The Future of Design Education Initiative

Why design education needs to change

The vast majority of college design programs still focus on the surface appearance of artifacts, despite declining employment in this type of practice. These conditions triggered this initiative to rethink design education for the 21st century. One priority of the initiative is to provide an in-depth, evidence-driven academic foundation for design decisions. A second priority is to help designers to become advocates for social and environmental responsibility.

Design education faces significant challenges. Designers today are often asked to address new kinds of problems at scales quite different from those of the past. Increasingly, design problems focus less on discrete artifacts for communication and manufacture and more on a diverse range of designed processes, services, systems, and communities. Some designers address complex sociotechnical systems that range from issues within local communities to multinational issues, such as the United Nations list of 17 sustainable development goals. As the power of design receives greater attention from industry, government, and society, many new opportunities emerge. Designers need a different kind of education to be able to address these issues.

Reference

Meyer, M. W., & Norman, D. (2020). Changing Design Education for the 21st Century. She Ji: The Journal of Design, Economics, and Innovation, 6(1), 13-49.Changing Design Education for the 21st Century - Science Direct United Nations. (2019). (Source: Science Direct)
United Nations: Sustainable Development Goals. Retrieved July 28, 2019 from (Source: UN.org)

The FDE initiative and its goals

The Future of Design Education initiative was conceived and founded in late 2019 by a partnership between the Design Lab of the University of California, San Diego, and IBM’s Global Design Group. The World Design Organization joined as a co-sponsor. An intensive consensus-building process has resulted in a small executive team, a Steering Committee composed of leading designers from academia and industry, and more than 600 volunteers ranging from undergraduate students to distinguished deans, department chairs, and industry executives representing every region of the world. These volunteers populate our working groups and provide overall assessment and advice in the content development process.

Creating curricular suggestions for a field as large and varied as design is a considerable challenge. To guide us, we restrict the kind of design we are addressing. We have sought guidance from other disciplines that have engaged in similar efforts with similar wide-ranging institutions, professional and academic practices, and multiple sub- disciplinary specialties.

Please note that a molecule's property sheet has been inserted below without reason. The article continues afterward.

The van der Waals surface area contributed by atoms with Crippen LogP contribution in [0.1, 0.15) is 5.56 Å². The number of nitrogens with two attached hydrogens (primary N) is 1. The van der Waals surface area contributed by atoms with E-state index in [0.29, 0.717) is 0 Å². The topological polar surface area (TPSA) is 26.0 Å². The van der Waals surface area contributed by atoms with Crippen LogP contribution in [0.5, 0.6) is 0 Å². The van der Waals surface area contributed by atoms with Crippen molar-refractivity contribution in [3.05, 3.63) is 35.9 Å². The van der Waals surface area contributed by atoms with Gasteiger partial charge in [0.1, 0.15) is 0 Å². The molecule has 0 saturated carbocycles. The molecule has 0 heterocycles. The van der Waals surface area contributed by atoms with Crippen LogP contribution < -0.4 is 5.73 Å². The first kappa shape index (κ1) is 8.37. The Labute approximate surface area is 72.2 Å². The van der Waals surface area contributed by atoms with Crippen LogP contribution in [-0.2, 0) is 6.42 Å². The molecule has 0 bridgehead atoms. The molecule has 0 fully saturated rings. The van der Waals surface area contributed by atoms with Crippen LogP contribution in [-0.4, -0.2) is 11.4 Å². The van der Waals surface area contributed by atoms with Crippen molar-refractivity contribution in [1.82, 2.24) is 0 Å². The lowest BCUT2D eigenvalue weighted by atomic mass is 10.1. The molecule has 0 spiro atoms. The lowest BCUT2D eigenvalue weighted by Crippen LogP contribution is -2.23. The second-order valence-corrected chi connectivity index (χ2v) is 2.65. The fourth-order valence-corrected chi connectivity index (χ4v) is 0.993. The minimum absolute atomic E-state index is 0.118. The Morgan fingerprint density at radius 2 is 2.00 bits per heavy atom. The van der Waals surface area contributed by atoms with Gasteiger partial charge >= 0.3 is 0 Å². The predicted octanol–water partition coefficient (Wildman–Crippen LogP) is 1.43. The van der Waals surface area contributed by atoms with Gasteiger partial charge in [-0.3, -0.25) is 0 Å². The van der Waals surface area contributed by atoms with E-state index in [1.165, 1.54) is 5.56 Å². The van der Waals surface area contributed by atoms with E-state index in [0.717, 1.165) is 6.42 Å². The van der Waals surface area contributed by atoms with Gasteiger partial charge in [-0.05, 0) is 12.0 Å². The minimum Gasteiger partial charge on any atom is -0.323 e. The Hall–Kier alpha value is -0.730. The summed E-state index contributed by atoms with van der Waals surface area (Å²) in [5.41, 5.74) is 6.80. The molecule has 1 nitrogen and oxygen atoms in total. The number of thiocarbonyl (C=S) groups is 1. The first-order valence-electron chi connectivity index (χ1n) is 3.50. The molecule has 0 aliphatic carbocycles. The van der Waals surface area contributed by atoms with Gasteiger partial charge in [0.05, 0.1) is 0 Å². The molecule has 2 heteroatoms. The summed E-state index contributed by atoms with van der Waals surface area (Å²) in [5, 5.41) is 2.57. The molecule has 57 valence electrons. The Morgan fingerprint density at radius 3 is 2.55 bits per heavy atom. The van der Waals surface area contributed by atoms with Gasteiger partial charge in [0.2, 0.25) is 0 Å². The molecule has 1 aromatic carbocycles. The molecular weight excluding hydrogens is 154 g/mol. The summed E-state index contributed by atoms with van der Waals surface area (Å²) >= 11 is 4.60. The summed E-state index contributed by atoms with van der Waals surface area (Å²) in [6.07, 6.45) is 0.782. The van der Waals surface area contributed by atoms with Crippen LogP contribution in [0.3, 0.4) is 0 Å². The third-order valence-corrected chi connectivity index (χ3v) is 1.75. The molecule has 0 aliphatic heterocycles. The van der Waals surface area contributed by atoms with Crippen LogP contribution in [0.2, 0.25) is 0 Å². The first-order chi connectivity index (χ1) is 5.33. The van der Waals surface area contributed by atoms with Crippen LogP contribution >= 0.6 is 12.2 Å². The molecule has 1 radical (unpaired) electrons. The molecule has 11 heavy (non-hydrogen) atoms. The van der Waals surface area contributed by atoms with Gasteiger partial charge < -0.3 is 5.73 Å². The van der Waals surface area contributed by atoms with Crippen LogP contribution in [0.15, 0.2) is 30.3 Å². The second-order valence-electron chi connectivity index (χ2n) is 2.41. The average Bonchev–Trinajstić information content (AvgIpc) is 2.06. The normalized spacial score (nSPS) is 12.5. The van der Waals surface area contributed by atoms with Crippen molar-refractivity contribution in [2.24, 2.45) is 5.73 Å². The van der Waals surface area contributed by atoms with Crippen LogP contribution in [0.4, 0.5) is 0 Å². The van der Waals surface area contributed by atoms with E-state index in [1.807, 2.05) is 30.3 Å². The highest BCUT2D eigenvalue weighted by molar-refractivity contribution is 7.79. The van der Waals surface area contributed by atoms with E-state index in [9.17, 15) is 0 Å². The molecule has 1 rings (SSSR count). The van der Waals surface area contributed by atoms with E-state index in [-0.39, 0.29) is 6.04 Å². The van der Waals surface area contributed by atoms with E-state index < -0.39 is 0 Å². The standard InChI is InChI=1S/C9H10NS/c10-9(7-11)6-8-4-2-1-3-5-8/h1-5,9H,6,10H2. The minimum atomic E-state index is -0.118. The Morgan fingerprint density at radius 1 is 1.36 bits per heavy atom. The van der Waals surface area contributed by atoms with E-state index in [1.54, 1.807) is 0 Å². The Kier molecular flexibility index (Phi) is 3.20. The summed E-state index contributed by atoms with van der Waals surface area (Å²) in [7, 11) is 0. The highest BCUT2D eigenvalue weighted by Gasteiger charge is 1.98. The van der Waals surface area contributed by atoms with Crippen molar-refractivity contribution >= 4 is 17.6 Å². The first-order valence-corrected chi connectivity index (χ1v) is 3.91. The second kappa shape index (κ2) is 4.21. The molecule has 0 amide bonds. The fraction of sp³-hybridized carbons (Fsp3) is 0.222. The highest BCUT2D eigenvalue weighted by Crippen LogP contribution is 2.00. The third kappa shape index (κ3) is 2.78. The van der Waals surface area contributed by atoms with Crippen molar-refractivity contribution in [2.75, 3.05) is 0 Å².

This initiative focuses on design practice components that impact people, communities, and society. We do not address fields that do not directly interact with people. For example, engineering design usually emphasizes materials, structures, or programming algorithms with little concern for the impact on people. While this is often appropriate for the work they do, most of Engineering Design does not fall within the scope of this initiative. But we are relevant to most educational programs called “Design.”

For advice, we considered several disciplines (business, law, medicine). We ended up using the procedures followed by computer science, which has institutional variety and other needs similar to design. Computer science developed an efficient organizational structure and process for doing a thorough review of its curricula, making sure that it was appropriate to all kinds of educational institutions from two-year training through the multiple years of coursework of major research universities of the world. They considered instructional practices for two-year technical degrees, three- or four-year undergraduate education, and graduate education, including terminal professional master’s degrees and PhD programs for those who wish to work in universities or research. Therefore, the Future of Design Education initiative adopted the computer science structure and procedures and expects to follow its time frame of ten-year reviews. Each takes roughly three years.

Just as Computer Science made sure that the recommendations were appropriate to a broad range of educational institutions, we intend to produce content and pedagogical suggestions which different kinds of institutions can use in whatever manner is useful and appropriate for the institution’s goals and resources.

Reference

Joint Task Force on Computing Curricula— Association for Computing Machinery (ACM) and IEEE Computer Society. (2013). Computer ScienceCurricula 2013: Curriculum Guidelines for Undergraduate Degree Programs in Computer Science. cs2013_web_final.pdf (acm.org)

How the initiative is structured

There are four issues that the initiative is structured around:

  1. Principles underpinning work in design;
  2. Themes of knowledge;
  3. Characteristics of incoming and graduating students;
  4. Pedagogical and curricular principles.

The eventual curricular guidelines will consider the wide range of themes within all the different sub-disciplines of design and divide them into three categories: Core, Specialized, and Electives.